Local lockdown for County Durham and North East
LOCKDOWN measures have been announced for County Durham after a rise in virus cases in the region.
Although County Durham has a lower rate of cases than places such as Newcastle and Sunderland, it is understood North East leaders have pushed for restrictions covering a wide area to make them as effective as possible – limiting the risk of, for example, people crossing borough borders to find an open pub.
Health secretary Matt Hancock told the House of Commons this morning: “From tomorrow, in Northumberland, North Tyneside, South Tyneside, Newcastle upon Tyne, Gateshead, Sunderland and County Durham, residents should not socialise with other people outside their own households or support bubble.
“Hospitality for food and drink will be restricted to table service only and late night restrictions on operating hours will be introduced so leisure and entertainment venues must close between 10pm and 5am.”
A support bubble allows a single-adult household to join with one other household of any size. Full details of all the restrictions the region will face are yet to be announced.
MPs heard the measures have been made following the request of the seven councils, including Durham County Council.
Mr Hancock added: “The data says we must act now so we can control the virus and keep people safe. I know the people of the North East will come together to defeat this virus, as defeat it we must.”
Mr Hancock told the House of Commons that Sunderland now had a Covid-19 rate of 103 positive cases per 100,000 people, with the number above 70 in Newcastle, Gateshead and South Tyneside.
Newcastle City Council leader Nick Forbes said on Thursday that the temporary restrictions would hopefully “head off the potential of any further damaging full lockdown across our region”.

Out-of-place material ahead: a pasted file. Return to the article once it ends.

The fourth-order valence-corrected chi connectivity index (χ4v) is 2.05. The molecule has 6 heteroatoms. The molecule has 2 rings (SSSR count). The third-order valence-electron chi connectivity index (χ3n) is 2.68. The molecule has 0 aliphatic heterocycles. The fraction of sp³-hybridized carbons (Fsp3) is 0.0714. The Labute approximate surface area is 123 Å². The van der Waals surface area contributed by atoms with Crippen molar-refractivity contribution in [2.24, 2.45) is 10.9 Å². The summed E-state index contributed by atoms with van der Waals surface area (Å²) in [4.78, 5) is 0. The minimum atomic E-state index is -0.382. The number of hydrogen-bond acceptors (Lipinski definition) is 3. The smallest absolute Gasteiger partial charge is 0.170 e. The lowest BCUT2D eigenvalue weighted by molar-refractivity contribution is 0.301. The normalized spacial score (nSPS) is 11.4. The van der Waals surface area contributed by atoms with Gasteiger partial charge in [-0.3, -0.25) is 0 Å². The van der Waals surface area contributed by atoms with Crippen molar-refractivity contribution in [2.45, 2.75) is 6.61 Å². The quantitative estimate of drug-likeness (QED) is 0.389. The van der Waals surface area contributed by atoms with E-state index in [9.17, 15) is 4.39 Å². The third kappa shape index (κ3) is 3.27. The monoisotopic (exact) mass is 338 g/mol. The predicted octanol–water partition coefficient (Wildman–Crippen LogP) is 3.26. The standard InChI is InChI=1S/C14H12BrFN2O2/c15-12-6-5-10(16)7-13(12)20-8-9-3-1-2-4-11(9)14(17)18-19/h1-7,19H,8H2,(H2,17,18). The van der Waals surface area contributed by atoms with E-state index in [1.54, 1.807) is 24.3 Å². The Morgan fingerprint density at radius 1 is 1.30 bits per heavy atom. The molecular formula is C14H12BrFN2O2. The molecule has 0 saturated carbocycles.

He added: “We know the numbers are going up. We know this is not just something that is affecting young people, but it is starting to spread across generations.”
On Monday, it was revealed that the seven local councils were writing to the government to ask for tougher restrictions to be imposed.
Newcastle public health director Prof Eugene Milne said last week that the worrying rise in infections was due to a combination of a “rising tide” of Covid-19 across communities and major outbreaks linked to events such as the charity football match at Burnside Working Men’s Club, on the border of Sunderland and County Durham.
In early August, the North East was reported to have the lowest rates of Covid-19 infections in the country.
However, case numbers have risen in recent weeks – which led to Gateshead, Newcastle, Sunderland and South Tyneside all being placed on the government’s coronavirus watchlist as areas needing "enhanced support" last Friday.
Figures published by the NHS showed that the virus is on the rise in all seven areas.
Sunderland has the highest number in the region of new cases per 100,000 people with 72.8 in the seven days to September 12.
South Tyneside was next with 69.9, then Gateshead on 68.1, Newcastle with 51, North Tyneside with 39.8, Durham with 34, and Northumberland on 21.9.
Bolton had by far the highest rate of infection in the country with 173.8 new cases.